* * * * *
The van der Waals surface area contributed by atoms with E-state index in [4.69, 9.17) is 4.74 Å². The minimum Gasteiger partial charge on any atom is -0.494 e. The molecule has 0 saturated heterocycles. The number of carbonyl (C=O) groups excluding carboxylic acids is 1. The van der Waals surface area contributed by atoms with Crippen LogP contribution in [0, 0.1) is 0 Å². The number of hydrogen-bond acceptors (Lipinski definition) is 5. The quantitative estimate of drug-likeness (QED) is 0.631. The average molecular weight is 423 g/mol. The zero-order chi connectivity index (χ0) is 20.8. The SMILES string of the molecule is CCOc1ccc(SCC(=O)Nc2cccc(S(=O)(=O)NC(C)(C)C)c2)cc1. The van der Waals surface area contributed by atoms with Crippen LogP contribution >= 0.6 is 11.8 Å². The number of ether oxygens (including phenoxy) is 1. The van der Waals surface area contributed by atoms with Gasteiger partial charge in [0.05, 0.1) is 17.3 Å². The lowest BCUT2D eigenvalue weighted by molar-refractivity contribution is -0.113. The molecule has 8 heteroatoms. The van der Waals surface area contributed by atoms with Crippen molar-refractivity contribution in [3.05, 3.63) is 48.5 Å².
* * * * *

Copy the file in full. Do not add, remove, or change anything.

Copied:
The van der Waals surface area contributed by atoms with E-state index in [4.69, 9.17) is 4.74 Å². The minimum Gasteiger partial charge on any atom is -0.494 e. The molecule has 0 saturated heterocycles. The number of carbonyl (C=O) groups excluding carboxylic acids is 1. The van der Waals surface area contributed by atoms with Crippen LogP contribution in [0, 0.1) is 0 Å². The number of hydrogen-bond acceptors (Lipinski definition) is 5. The quantitative estimate of drug-likeness (QED) is 0.631. The average molecular weight is 423 g/mol. The zero-order chi connectivity index (χ0) is 20.8. The SMILES string of the molecule is CCOc1ccc(SCC(=O)Nc2cccc(S(=O)(=O)NC(C)(C)C)c2)cc1. The van der Waals surface area contributed by atoms with Crippen LogP contribution >= 0.6 is 11.8 Å². The number of ether oxygens (including phenoxy) is 1. The van der Waals surface area contributed by atoms with Gasteiger partial charge in [0.05, 0.1) is 17.3 Å². The lowest BCUT2D eigenvalue weighted by molar-refractivity contribution is -0.113. The molecule has 8 heteroatoms. The van der Waals surface area contributed by atoms with Crippen molar-refractivity contribution in [3.05, 3.63) is 48.5 Å².